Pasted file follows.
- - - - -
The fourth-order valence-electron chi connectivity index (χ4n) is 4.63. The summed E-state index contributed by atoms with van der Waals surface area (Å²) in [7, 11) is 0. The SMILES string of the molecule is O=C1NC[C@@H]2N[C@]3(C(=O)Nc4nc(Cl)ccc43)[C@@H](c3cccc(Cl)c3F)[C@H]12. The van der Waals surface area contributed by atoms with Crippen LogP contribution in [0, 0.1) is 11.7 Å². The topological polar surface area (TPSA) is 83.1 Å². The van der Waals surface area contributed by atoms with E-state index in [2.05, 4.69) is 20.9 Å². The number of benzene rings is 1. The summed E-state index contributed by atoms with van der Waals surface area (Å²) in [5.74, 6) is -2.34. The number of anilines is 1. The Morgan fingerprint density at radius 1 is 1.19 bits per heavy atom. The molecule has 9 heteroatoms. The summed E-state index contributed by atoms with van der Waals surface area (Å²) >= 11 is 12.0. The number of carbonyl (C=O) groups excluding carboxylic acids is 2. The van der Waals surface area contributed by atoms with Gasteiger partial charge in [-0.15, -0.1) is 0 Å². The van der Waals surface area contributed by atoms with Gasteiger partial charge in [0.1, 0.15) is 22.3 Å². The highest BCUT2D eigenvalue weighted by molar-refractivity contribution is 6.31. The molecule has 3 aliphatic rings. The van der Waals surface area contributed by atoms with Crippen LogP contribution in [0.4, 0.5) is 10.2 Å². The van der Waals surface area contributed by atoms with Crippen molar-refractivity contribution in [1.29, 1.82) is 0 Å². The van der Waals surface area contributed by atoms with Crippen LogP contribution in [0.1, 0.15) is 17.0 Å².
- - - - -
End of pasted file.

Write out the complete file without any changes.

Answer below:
The fourth-order valence-electron chi connectivity index (χ4n) is 4.63. The summed E-state index contributed by atoms with van der Waals surface area (Å²) in [7, 11) is 0. The SMILES string of the molecule is O=C1NC[C@@H]2N[C@]3(C(=O)Nc4nc(Cl)ccc43)[C@@H](c3cccc(Cl)c3F)[C@H]12. The van der Waals surface area contributed by atoms with Crippen LogP contribution in [0, 0.1) is 11.7 Å². The topological polar surface area (TPSA) is 83.1 Å². The van der Waals surface area contributed by atoms with E-state index in [2.05, 4.69) is 20.9 Å². The number of benzene rings is 1. The summed E-state index contributed by atoms with van der Waals surface area (Å²) in [5.74, 6) is -2.34. The number of anilines is 1. The Morgan fingerprint density at radius 1 is 1.19 bits per heavy atom. The molecule has 9 heteroatoms. The summed E-state index contributed by atoms with van der Waals surface area (Å²) >= 11 is 12.0. The number of carbonyl (C=O) groups excluding carboxylic acids is 2. The van der Waals surface area contributed by atoms with Gasteiger partial charge in [-0.15, -0.1) is 0 Å². The van der Waals surface area contributed by atoms with Gasteiger partial charge in [0.1, 0.15) is 22.3 Å². The highest BCUT2D eigenvalue weighted by molar-refractivity contribution is 6.31. The molecule has 3 aliphatic rings. The van der Waals surface area contributed by atoms with Crippen LogP contribution in [0.4, 0.5) is 10.2 Å². The van der Waals surface area contributed by atoms with Crippen molar-refractivity contribution in [1.29, 1.82) is 0 Å². The van der Waals surface area contributed by atoms with Crippen LogP contribution in [0.1, 0.15) is 17.0 Å².